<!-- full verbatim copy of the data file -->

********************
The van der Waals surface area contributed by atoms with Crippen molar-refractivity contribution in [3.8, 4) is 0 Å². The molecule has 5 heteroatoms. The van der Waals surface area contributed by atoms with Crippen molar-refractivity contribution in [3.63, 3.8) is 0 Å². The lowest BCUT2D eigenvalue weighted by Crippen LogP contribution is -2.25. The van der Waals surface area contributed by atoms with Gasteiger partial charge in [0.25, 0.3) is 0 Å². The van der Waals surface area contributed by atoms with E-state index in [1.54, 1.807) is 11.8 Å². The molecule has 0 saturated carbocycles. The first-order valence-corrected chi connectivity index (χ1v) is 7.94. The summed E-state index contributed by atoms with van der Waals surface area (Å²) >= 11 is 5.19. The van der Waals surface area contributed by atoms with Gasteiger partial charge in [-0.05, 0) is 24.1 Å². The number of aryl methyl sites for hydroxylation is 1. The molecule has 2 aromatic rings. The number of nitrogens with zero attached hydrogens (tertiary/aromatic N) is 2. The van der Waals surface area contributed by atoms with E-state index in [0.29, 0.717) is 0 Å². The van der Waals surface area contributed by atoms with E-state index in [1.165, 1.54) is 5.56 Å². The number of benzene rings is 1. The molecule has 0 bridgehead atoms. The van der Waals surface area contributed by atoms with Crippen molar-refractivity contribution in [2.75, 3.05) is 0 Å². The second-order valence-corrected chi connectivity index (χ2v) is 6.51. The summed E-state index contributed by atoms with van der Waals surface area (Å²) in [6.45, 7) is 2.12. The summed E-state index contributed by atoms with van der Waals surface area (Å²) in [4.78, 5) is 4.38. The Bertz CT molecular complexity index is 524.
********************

The van der Waals surface area contributed by atoms with Crippen molar-refractivity contribution in [3.8, 4) is 0 Å². The molecule has 5 heteroatoms. The van der Waals surface area contributed by atoms with Crippen molar-refractivity contribution in [3.63, 3.8) is 0 Å². The lowest BCUT2D eigenvalue weighted by Crippen LogP contribution is -2.25. The van der Waals surface area contributed by atoms with Gasteiger partial charge in [0.25, 0.3) is 0 Å². The van der Waals surface area contributed by atoms with E-state index in [1.54, 1.807) is 11.8 Å². The molecule has 0 saturated carbocycles. The first-order valence-corrected chi connectivity index (χ1v) is 7.94. The summed E-state index contributed by atoms with van der Waals surface area (Å²) >= 11 is 5.19. The van der Waals surface area contributed by atoms with Gasteiger partial charge in [-0.05, 0) is 24.1 Å². The number of aryl methyl sites for hydroxylation is 1. The molecule has 2 aromatic rings. The number of nitrogens with zero attached hydrogens (tertiary/aromatic N) is 2. The van der Waals surface area contributed by atoms with E-state index in [0.29, 0.717) is 0 Å². The van der Waals surface area contributed by atoms with E-state index in [1.165, 1.54) is 5.56 Å². The number of benzene rings is 1. The molecule has 0 bridgehead atoms. The van der Waals surface area contributed by atoms with Crippen molar-refractivity contribution in [2.75, 3.05) is 0 Å². The second-order valence-corrected chi connectivity index (χ2v) is 6.51. The summed E-state index contributed by atoms with van der Waals surface area (Å²) in [6.45, 7) is 2.12. The summed E-state index contributed by atoms with van der Waals surface area (Å²) in [4.78, 5) is 4.38. The Bertz CT molecular complexity index is 524.